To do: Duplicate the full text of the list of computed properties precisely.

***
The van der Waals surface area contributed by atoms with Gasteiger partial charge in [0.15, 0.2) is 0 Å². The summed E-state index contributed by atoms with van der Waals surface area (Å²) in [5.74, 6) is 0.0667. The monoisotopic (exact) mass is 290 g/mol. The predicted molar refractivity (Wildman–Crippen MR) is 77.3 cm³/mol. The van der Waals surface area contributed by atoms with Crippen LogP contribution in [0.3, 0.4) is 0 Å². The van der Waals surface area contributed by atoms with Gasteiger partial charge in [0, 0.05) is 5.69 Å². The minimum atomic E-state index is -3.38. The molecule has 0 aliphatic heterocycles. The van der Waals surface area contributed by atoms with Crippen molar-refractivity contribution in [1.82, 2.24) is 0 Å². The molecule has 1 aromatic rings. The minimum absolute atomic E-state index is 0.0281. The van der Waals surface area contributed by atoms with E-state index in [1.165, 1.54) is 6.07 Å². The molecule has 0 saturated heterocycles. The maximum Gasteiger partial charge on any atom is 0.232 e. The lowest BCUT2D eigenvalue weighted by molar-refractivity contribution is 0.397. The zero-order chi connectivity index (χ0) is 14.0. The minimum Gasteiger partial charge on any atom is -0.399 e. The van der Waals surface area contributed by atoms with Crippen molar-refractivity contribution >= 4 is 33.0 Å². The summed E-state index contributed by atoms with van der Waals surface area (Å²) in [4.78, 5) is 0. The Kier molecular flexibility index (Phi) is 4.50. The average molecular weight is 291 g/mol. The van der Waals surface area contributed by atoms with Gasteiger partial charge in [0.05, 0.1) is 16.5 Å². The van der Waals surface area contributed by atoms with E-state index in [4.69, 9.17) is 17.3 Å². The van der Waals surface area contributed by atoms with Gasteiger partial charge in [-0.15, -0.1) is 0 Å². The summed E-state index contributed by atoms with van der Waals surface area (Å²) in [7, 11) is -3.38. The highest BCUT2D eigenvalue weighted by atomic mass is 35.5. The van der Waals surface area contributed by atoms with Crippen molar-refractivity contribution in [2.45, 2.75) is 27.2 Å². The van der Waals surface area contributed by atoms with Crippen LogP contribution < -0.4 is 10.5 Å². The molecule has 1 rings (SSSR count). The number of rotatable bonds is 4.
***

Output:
The van der Waals surface area contributed by atoms with Gasteiger partial charge in [0.15, 0.2) is 0 Å². The summed E-state index contributed by atoms with van der Waals surface area (Å²) in [5.74, 6) is 0.0667. The monoisotopic (exact) mass is 290 g/mol. The predicted molar refractivity (Wildman–Crippen MR) is 77.3 cm³/mol. The van der Waals surface area contributed by atoms with Crippen LogP contribution in [0.3, 0.4) is 0 Å². The van der Waals surface area contributed by atoms with Gasteiger partial charge in [0, 0.05) is 5.69 Å². The minimum atomic E-state index is -3.38. The molecule has 0 aliphatic heterocycles. The van der Waals surface area contributed by atoms with Crippen molar-refractivity contribution in [1.82, 2.24) is 0 Å². The molecule has 1 aromatic rings. The minimum absolute atomic E-state index is 0.0281. The van der Waals surface area contributed by atoms with E-state index in [1.165, 1.54) is 6.07 Å². The molecule has 0 saturated heterocycles. The maximum Gasteiger partial charge on any atom is 0.232 e. The lowest BCUT2D eigenvalue weighted by molar-refractivity contribution is 0.397. The zero-order chi connectivity index (χ0) is 14.0. The minimum Gasteiger partial charge on any atom is -0.399 e. The van der Waals surface area contributed by atoms with Crippen molar-refractivity contribution >= 4 is 33.0 Å². The summed E-state index contributed by atoms with van der Waals surface area (Å²) in [4.78, 5) is 0. The Kier molecular flexibility index (Phi) is 4.50. The average molecular weight is 291 g/mol. The van der Waals surface area contributed by atoms with Gasteiger partial charge in [0.05, 0.1) is 16.5 Å². The van der Waals surface area contributed by atoms with E-state index in [4.69, 9.17) is 17.3 Å². The van der Waals surface area contributed by atoms with Gasteiger partial charge in [-0.15, -0.1) is 0 Å². The summed E-state index contributed by atoms with van der Waals surface area (Å²) in [7, 11) is -3.38. The highest BCUT2D eigenvalue weighted by atomic mass is 35.5. The van der Waals surface area contributed by atoms with Crippen molar-refractivity contribution in [2.45, 2.75) is 27.2 Å². The van der Waals surface area contributed by atoms with Crippen LogP contribution < -0.4 is 10.5 Å². The molecule has 1 rings (SSSR count). The number of rotatable bonds is 4.